Project 1: Transport of Effector T cells and Nano-DC vaccine in Breast Cancer

Co-Leader: Elizabeth A. Mittendorf, M.D., Ph.D.
Co-Leader: Rongfu Wang, Ph.D.
Co-Leader: Haifa Shen, M.D., Ph.D.

Dendritic cells (DCs) are professional antigen-presenting cells that can process and present tumor antigen to T cells to initiate immune responses. Therefore, DC vaccines are a logical choice for therapeutic intervention. In order for a DC vaccine to elicit the proper immune responses, a sequence of physical and biological events must occur:

  1. the DC vaccine must migrate from the injection site to lymphoid tissues;
  2. the DC vaccine must maintain a mature stimulatory status to persistently process and present the immunizing antigen to T cells; and
  3. the antigen-specific T cells must travel to the tumor-bearing organ and infiltrate into the tumor microenvironment to exert their antitumor activity. These events are often insurmountable hurdles for most DC vaccines.

Clinical studies have shown that less than 5% of intradermally injected DCs can reach the lymph nodes. The stimulatory signals of ex vivo-matured DCs cannot be maintained in vivo. Furthermore, the tumor microenvironment prevents infiltration of the cytotoxic T cells. Overcoming these sequential barriers is critical for developing an effective DC vaccine. Accumulation of DC vaccines in the lymph nodes, especially tumor-draining lymph nodes, may depend on successful negotiation of the sequential physical and biological barriers. In addition, modification of the tumor microenvironment will potentially facilitate transport of effector T cells and drugs, which combined with our Nano-DC vaccine, would significantly improve cancer therapy.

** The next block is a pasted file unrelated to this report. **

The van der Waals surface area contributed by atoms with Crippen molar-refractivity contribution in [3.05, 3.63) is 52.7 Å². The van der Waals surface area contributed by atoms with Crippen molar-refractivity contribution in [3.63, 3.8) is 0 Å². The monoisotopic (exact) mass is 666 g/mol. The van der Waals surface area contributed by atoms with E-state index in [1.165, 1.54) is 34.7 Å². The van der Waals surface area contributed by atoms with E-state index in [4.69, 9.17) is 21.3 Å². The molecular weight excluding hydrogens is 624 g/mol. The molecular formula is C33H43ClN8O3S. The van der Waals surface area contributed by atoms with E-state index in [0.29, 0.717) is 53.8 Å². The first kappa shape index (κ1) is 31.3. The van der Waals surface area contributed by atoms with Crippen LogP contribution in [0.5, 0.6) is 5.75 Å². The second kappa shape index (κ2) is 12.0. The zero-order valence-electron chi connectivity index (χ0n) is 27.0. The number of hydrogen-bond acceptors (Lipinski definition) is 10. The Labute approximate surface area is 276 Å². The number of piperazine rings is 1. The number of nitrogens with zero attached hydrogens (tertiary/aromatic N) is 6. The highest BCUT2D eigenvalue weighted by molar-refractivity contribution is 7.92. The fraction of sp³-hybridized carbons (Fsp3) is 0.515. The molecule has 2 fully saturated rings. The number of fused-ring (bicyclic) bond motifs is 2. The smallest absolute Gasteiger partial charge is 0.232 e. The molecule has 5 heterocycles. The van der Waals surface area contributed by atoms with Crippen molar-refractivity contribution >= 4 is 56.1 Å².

Project 1  |  Project 2  |  Transport Oncophysics Core